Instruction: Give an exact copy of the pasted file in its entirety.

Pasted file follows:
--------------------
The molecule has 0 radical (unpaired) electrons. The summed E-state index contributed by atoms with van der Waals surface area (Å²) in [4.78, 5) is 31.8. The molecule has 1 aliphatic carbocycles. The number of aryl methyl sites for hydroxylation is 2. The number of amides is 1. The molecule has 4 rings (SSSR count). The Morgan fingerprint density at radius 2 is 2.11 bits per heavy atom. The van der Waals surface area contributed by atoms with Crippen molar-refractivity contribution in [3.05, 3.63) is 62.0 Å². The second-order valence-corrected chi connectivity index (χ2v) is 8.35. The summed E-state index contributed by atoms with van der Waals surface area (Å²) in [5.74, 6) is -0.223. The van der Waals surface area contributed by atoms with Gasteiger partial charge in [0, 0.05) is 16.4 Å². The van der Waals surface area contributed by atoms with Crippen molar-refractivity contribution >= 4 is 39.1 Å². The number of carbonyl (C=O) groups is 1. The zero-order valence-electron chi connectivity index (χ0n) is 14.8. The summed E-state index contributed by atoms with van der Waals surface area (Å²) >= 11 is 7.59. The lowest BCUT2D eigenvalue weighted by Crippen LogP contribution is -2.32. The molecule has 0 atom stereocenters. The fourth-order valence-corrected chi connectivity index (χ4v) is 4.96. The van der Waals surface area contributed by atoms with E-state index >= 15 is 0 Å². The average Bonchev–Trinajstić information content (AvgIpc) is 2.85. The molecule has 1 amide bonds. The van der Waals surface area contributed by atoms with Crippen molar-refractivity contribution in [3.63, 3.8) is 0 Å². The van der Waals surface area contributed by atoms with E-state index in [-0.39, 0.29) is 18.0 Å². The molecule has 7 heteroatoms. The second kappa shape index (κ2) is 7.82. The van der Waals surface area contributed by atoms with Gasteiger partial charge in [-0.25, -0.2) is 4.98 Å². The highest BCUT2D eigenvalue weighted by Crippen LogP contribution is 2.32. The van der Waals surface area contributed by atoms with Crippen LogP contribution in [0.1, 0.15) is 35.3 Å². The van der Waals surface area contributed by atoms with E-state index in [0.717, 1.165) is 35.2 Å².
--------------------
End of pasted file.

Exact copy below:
The molecule has 0 radical (unpaired) electrons. The summed E-state index contributed by atoms with van der Waals surface area (Å²) in [4.78, 5) is 31.8. The molecule has 1 aliphatic carbocycles. The number of aryl methyl sites for hydroxylation is 2. The number of amides is 1. The molecule has 4 rings (SSSR count). The Morgan fingerprint density at radius 2 is 2.11 bits per heavy atom. The van der Waals surface area contributed by atoms with Crippen molar-refractivity contribution in [3.05, 3.63) is 62.0 Å². The second-order valence-corrected chi connectivity index (χ2v) is 8.35. The summed E-state index contributed by atoms with van der Waals surface area (Å²) in [5.74, 6) is -0.223. The van der Waals surface area contributed by atoms with Gasteiger partial charge in [0, 0.05) is 16.4 Å². The van der Waals surface area contributed by atoms with Crippen molar-refractivity contribution >= 4 is 39.1 Å². The number of carbonyl (C=O) groups is 1. The zero-order valence-electron chi connectivity index (χ0n) is 14.8. The summed E-state index contributed by atoms with van der Waals surface area (Å²) >= 11 is 7.59. The lowest BCUT2D eigenvalue weighted by Crippen LogP contribution is -2.32. The molecule has 0 atom stereocenters. The fourth-order valence-corrected chi connectivity index (χ4v) is 4.96. The van der Waals surface area contributed by atoms with E-state index >= 15 is 0 Å². The average Bonchev–Trinajstić information content (AvgIpc) is 2.85. The molecule has 1 amide bonds. The van der Waals surface area contributed by atoms with Crippen molar-refractivity contribution in [3.63, 3.8) is 0 Å². The van der Waals surface area contributed by atoms with E-state index in [-0.39, 0.29) is 18.0 Å². The molecule has 7 heteroatoms. The second kappa shape index (κ2) is 7.82. The van der Waals surface area contributed by atoms with Gasteiger partial charge in [-0.25, -0.2) is 4.98 Å². The highest BCUT2D eigenvalue weighted by Crippen LogP contribution is 2.32. The van der Waals surface area contributed by atoms with Crippen LogP contribution in [0.1, 0.15) is 35.3 Å². The van der Waals surface area contributed by atoms with E-state index in [0.717, 1.165) is 35.2 Å².